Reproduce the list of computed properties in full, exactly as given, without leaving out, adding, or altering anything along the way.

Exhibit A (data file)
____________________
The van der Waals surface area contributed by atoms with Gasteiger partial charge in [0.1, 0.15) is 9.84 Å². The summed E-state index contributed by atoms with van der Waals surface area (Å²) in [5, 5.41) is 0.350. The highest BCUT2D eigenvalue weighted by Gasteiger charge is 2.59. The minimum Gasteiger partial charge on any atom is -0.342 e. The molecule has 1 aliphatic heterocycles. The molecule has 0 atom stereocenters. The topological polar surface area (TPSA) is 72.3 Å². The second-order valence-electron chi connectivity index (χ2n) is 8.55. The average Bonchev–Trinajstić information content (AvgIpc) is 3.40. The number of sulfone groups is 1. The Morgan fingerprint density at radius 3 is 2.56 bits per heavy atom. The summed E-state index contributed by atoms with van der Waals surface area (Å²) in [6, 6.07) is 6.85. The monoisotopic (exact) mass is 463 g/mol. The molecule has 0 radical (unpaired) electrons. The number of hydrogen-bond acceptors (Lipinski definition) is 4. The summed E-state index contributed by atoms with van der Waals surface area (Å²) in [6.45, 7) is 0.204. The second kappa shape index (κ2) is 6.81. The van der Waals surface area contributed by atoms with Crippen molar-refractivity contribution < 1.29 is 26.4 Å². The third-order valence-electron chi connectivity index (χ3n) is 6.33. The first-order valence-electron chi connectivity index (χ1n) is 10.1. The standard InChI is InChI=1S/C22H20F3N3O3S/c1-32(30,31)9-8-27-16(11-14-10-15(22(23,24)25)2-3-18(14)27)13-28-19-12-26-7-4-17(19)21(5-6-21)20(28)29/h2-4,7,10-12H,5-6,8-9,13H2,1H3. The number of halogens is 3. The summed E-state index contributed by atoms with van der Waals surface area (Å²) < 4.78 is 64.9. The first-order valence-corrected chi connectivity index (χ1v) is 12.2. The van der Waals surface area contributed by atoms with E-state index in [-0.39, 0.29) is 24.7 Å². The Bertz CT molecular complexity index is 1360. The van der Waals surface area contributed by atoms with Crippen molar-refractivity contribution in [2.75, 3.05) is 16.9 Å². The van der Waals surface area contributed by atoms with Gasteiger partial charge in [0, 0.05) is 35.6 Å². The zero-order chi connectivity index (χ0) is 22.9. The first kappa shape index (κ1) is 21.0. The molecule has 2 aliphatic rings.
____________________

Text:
The van der Waals surface area contributed by atoms with Gasteiger partial charge in [0.1, 0.15) is 9.84 Å². The summed E-state index contributed by atoms with van der Waals surface area (Å²) in [5, 5.41) is 0.350. The highest BCUT2D eigenvalue weighted by Gasteiger charge is 2.59. The minimum Gasteiger partial charge on any atom is -0.342 e. The molecule has 1 aliphatic heterocycles. The molecule has 0 atom stereocenters. The topological polar surface area (TPSA) is 72.3 Å². The second-order valence-electron chi connectivity index (χ2n) is 8.55. The average Bonchev–Trinajstić information content (AvgIpc) is 3.40. The number of sulfone groups is 1. The Morgan fingerprint density at radius 3 is 2.56 bits per heavy atom. The summed E-state index contributed by atoms with van der Waals surface area (Å²) in [6, 6.07) is 6.85. The monoisotopic (exact) mass is 463 g/mol. The molecule has 0 radical (unpaired) electrons. The number of hydrogen-bond acceptors (Lipinski definition) is 4. The summed E-state index contributed by atoms with van der Waals surface area (Å²) in [6.45, 7) is 0.204. The second kappa shape index (κ2) is 6.81. The van der Waals surface area contributed by atoms with Crippen molar-refractivity contribution < 1.29 is 26.4 Å². The third-order valence-electron chi connectivity index (χ3n) is 6.33. The first-order valence-electron chi connectivity index (χ1n) is 10.1. The standard InChI is InChI=1S/C22H20F3N3O3S/c1-32(30,31)9-8-27-16(11-14-10-15(22(23,24)25)2-3-18(14)27)13-28-19-12-26-7-4-17(19)21(5-6-21)20(28)29/h2-4,7,10-12H,5-6,8-9,13H2,1H3. The number of halogens is 3. The summed E-state index contributed by atoms with van der Waals surface area (Å²) < 4.78 is 64.9. The first-order valence-corrected chi connectivity index (χ1v) is 12.2. The van der Waals surface area contributed by atoms with E-state index in [-0.39, 0.29) is 24.7 Å². The Bertz CT molecular complexity index is 1360. The van der Waals surface area contributed by atoms with Crippen molar-refractivity contribution in [2.75, 3.05) is 16.9 Å². The van der Waals surface area contributed by atoms with Gasteiger partial charge in [0, 0.05) is 35.6 Å². The zero-order chi connectivity index (χ0) is 22.9. The first kappa shape index (κ1) is 21.0. The molecule has 2 aliphatic rings.